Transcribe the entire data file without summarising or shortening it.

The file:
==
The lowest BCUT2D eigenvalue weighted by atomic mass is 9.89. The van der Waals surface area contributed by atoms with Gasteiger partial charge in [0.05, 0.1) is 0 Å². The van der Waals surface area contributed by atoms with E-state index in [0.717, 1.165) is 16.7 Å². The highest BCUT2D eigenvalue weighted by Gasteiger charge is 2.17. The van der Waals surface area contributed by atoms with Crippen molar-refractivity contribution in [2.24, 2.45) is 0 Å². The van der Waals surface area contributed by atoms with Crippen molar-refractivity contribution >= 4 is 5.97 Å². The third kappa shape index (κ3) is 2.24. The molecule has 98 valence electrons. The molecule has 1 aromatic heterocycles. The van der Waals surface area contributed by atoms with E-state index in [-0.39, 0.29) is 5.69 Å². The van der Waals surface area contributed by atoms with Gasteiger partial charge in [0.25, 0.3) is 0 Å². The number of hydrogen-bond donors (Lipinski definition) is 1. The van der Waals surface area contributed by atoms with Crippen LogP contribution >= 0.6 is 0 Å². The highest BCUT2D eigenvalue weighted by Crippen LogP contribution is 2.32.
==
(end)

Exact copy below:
The lowest BCUT2D eigenvalue weighted by atomic mass is 9.89. The van der Waals surface area contributed by atoms with Gasteiger partial charge in [0.05, 0.1) is 0 Å². The van der Waals surface area contributed by atoms with E-state index in [0.717, 1.165) is 16.7 Å². The highest BCUT2D eigenvalue weighted by Gasteiger charge is 2.17. The van der Waals surface area contributed by atoms with Crippen molar-refractivity contribution in [2.24, 2.45) is 0 Å². The van der Waals surface area contributed by atoms with Crippen molar-refractivity contribution >= 4 is 5.97 Å². The third kappa shape index (κ3) is 2.24. The molecule has 98 valence electrons. The molecule has 1 aromatic heterocycles. The van der Waals surface area contributed by atoms with E-state index in [-0.39, 0.29) is 5.69 Å². The van der Waals surface area contributed by atoms with Gasteiger partial charge in [0.25, 0.3) is 0 Å². The number of hydrogen-bond donors (Lipinski definition) is 1. The van der Waals surface area contributed by atoms with Crippen LogP contribution >= 0.6 is 0 Å². The highest BCUT2D eigenvalue weighted by Crippen LogP contribution is 2.32.